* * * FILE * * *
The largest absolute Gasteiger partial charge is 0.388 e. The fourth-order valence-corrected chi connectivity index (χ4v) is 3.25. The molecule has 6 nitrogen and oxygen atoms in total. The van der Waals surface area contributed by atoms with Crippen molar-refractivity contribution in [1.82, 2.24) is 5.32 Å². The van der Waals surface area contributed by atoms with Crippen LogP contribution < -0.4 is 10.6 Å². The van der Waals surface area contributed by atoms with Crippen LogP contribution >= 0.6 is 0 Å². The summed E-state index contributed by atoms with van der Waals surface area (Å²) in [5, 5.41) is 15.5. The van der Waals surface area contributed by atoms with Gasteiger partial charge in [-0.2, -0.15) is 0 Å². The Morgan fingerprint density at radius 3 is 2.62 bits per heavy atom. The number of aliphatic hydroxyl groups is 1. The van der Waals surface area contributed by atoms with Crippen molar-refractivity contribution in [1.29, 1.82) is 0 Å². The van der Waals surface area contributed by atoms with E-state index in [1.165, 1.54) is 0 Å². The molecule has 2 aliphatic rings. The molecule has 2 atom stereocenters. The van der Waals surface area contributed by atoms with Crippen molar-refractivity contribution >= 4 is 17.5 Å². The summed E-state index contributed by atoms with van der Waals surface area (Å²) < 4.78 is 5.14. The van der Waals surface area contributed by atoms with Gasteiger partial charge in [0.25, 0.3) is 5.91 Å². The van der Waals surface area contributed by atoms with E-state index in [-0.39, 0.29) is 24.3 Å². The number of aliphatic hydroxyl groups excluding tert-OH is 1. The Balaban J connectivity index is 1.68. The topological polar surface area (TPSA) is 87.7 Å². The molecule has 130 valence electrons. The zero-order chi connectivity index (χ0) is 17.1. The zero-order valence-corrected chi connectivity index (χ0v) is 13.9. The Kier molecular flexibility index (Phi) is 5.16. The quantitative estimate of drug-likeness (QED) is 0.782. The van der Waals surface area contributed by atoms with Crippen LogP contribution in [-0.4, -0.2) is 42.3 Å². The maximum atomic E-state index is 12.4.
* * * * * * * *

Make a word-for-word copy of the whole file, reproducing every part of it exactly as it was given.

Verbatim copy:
The largest absolute Gasteiger partial charge is 0.388 e. The fourth-order valence-corrected chi connectivity index (χ4v) is 3.25. The molecule has 6 nitrogen and oxygen atoms in total. The van der Waals surface area contributed by atoms with Crippen molar-refractivity contribution in [1.82, 2.24) is 5.32 Å². The van der Waals surface area contributed by atoms with Crippen LogP contribution < -0.4 is 10.6 Å². The van der Waals surface area contributed by atoms with Crippen LogP contribution >= 0.6 is 0 Å². The summed E-state index contributed by atoms with van der Waals surface area (Å²) in [5, 5.41) is 15.5. The van der Waals surface area contributed by atoms with Gasteiger partial charge in [-0.2, -0.15) is 0 Å². The Morgan fingerprint density at radius 3 is 2.62 bits per heavy atom. The number of aliphatic hydroxyl groups is 1. The van der Waals surface area contributed by atoms with Crippen molar-refractivity contribution in [1.29, 1.82) is 0 Å². The van der Waals surface area contributed by atoms with E-state index in [1.165, 1.54) is 0 Å². The molecule has 2 aliphatic rings. The molecule has 2 atom stereocenters. The van der Waals surface area contributed by atoms with Crippen molar-refractivity contribution >= 4 is 17.5 Å². The summed E-state index contributed by atoms with van der Waals surface area (Å²) < 4.78 is 5.14. The van der Waals surface area contributed by atoms with Gasteiger partial charge in [0.25, 0.3) is 5.91 Å². The van der Waals surface area contributed by atoms with E-state index in [-0.39, 0.29) is 24.3 Å². The number of aliphatic hydroxyl groups excluding tert-OH is 1. The Balaban J connectivity index is 1.68. The topological polar surface area (TPSA) is 87.7 Å². The molecule has 130 valence electrons. The zero-order chi connectivity index (χ0) is 17.1. The zero-order valence-corrected chi connectivity index (χ0v) is 13.9. The Kier molecular flexibility index (Phi) is 5.16. The quantitative estimate of drug-likeness (QED) is 0.782. The van der Waals surface area contributed by atoms with Crippen LogP contribution in [-0.4, -0.2) is 42.3 Å². The maximum atomic E-state index is 12.4.